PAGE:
Too much fat and sugar can cause neurodegenerative diseases
Researchers from Inserm, the University of Poitiers, King’s College London and the University of Lausanne published in the Journal of Hepatology have for the first time linked non-alcoholic fatty liver disease (NAFLD), caused by excessive consumption of fat and sugar, to neurodegenerative diseases such as dementia. The researchers thus highlight the relationship between the liver and the brain for the proper functioning of brain functions.
Non-alcoholic hepatic steatosis, also known as fatty liver disease, can cause cirrhosis and affects an ever-increasing proportion of the sedentary population and developing obesity problems, 80% of people suffering from morbid obesity are thus concerned. Different studies had already highlighted the effects of an unbalanced diet and obesity on brain function, but the present study is the first to link the fatty liver disease to neurological problems in animal models and to identify a potential therapeutic target.
In particular, the scientists found that fatty liver accumulation leads to decreased oxygen to the brain and inflammation of brain tissue, both of which are associated with increased serious neurological risks such as dementia. The study involved feeding mice two different diets, one half given a diet with no more than 10% fat in calories and the other half given a 55% fat caloric intake, comparable to a diet of processed foods and sugary drinks.
After 16 weeks, the scientists conducted tests to compare the effects of the two diets on the body, including the liver and brain. They found that all mice on the high-fat diet were considered obese and had developed non-alcoholic fatty liver disease and insulin resistance. The brains of these mice had lower oxygen levels and marked brain dysfunction was also observed, particularly behavioural problems. The researchers proposed two hypotheses to explain these phenomena: first, the disease would reduce the number and diameter of cerebral blood vessels, bringing less oxygen to the tissues, and second, specific cells could consume more oxygen because of the inflammation detected in the brain.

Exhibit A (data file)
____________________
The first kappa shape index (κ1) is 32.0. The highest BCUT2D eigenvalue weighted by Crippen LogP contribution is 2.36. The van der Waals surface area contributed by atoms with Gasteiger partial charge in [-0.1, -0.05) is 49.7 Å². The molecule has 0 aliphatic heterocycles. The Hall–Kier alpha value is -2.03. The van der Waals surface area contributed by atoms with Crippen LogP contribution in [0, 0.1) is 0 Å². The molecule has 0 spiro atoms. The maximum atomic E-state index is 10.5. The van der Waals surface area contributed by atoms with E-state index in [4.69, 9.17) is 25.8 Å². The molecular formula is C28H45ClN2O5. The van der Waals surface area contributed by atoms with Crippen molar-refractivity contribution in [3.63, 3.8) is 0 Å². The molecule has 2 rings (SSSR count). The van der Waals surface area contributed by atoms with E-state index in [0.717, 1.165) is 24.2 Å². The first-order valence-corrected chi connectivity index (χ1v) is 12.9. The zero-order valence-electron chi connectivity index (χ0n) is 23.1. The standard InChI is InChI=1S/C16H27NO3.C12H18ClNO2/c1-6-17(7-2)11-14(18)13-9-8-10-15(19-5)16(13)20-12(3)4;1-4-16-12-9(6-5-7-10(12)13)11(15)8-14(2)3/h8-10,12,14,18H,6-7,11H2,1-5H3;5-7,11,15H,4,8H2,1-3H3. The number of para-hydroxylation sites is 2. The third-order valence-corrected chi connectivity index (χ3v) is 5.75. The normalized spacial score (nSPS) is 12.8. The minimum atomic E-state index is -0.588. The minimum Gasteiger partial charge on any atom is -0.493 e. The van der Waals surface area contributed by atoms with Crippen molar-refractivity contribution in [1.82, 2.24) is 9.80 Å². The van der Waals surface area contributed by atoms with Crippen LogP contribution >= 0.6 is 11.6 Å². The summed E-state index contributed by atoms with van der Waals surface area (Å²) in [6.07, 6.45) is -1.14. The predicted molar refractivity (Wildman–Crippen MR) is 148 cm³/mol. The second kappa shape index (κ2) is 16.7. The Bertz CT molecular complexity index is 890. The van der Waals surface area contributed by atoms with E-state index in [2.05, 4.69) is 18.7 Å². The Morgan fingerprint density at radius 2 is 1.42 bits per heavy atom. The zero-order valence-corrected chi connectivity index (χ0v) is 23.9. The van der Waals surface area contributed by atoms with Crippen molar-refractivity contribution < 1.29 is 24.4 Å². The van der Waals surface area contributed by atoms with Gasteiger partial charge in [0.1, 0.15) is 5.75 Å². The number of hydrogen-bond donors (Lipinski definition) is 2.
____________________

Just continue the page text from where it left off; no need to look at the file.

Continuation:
Mice with these symptoms were also more anxious and showed signs of depression. Anna Hadjihambi, the first author of the study and an honorary lecturer at King’s College, says it’s very worrying to see the effect that fatty liver build-up can have on the brain, especially because this disease is often benign, to begin with, and can exist silently for years without people being aware of it.
To find solutions to the effects of this disease on the brain, scientists bred mice with lower levels of a protein called MCT1 that specializes in transporting energy substrates used by different cells for their normal function. This protein was of particular interest to the researchers because it is involved in different organs involved in the body’s energy balance, including the liver and brain. When this particular population of mice was subjected to the high-fat diet of the first experiment, they did not show any accumulation of fat in the liver or brain dysfunction.
For Luc Pellerin, the last author of the study, the identification of MCT1 highlights the potential mechanisms at play in the liver/brain axis and indicates a possible therapeutic target. This work underlines that reducing fat and sugar consumption does not only help fight obesity, but could also protect the liver and thus preserve brain health by minimizing the risk of developing diseases such as depression or dementia as we age.
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